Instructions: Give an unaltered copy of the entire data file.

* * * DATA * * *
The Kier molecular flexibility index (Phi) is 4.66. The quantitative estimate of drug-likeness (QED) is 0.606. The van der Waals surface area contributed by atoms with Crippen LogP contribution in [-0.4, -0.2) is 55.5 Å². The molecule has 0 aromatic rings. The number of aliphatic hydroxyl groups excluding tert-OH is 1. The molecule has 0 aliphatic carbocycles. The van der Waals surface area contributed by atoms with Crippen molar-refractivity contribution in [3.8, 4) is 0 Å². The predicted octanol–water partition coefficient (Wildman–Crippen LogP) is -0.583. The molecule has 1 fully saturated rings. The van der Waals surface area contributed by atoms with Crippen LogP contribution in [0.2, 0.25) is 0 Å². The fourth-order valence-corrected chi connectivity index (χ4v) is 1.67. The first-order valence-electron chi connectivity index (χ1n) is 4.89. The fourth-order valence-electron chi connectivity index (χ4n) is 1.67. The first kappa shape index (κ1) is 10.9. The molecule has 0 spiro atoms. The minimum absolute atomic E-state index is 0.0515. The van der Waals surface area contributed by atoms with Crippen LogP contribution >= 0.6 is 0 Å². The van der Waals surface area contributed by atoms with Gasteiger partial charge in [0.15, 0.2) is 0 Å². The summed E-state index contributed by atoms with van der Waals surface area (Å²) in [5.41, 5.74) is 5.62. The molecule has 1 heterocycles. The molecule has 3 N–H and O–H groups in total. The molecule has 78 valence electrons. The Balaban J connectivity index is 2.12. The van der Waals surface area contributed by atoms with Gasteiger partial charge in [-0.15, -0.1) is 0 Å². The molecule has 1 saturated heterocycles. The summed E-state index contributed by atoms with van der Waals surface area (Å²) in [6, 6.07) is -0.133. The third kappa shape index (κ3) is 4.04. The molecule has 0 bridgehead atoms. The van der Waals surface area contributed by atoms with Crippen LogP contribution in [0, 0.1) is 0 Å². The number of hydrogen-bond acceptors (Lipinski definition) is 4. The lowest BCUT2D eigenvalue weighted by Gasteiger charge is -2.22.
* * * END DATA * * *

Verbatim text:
The Kier molecular flexibility index (Phi) is 4.66. The quantitative estimate of drug-likeness (QED) is 0.606. The van der Waals surface area contributed by atoms with Crippen LogP contribution in [-0.4, -0.2) is 55.5 Å². The molecule has 0 aromatic rings. The number of aliphatic hydroxyl groups excluding tert-OH is 1. The molecule has 0 aliphatic carbocycles. The van der Waals surface area contributed by atoms with Crippen molar-refractivity contribution in [3.8, 4) is 0 Å². The predicted octanol–water partition coefficient (Wildman–Crippen LogP) is -0.583. The molecule has 1 fully saturated rings. The van der Waals surface area contributed by atoms with Crippen LogP contribution in [0.2, 0.25) is 0 Å². The fourth-order valence-corrected chi connectivity index (χ4v) is 1.67. The first-order valence-electron chi connectivity index (χ1n) is 4.89. The fourth-order valence-electron chi connectivity index (χ4n) is 1.67. The first kappa shape index (κ1) is 10.9. The molecule has 0 spiro atoms. The minimum absolute atomic E-state index is 0.0515. The van der Waals surface area contributed by atoms with Crippen LogP contribution >= 0.6 is 0 Å². The van der Waals surface area contributed by atoms with Gasteiger partial charge in [0.15, 0.2) is 0 Å². The summed E-state index contributed by atoms with van der Waals surface area (Å²) in [5.41, 5.74) is 5.62. The molecule has 1 heterocycles. The molecule has 3 N–H and O–H groups in total. The molecule has 78 valence electrons. The Balaban J connectivity index is 2.12. The van der Waals surface area contributed by atoms with Gasteiger partial charge in [-0.15, -0.1) is 0 Å². The molecule has 1 saturated heterocycles. The summed E-state index contributed by atoms with van der Waals surface area (Å²) in [6, 6.07) is -0.133. The third kappa shape index (κ3) is 4.04. The molecule has 0 bridgehead atoms. The van der Waals surface area contributed by atoms with Crippen LogP contribution in [0, 0.1) is 0 Å². The number of hydrogen-bond acceptors (Lipinski definition) is 4. The lowest BCUT2D eigenvalue weighted by Gasteiger charge is -2.22.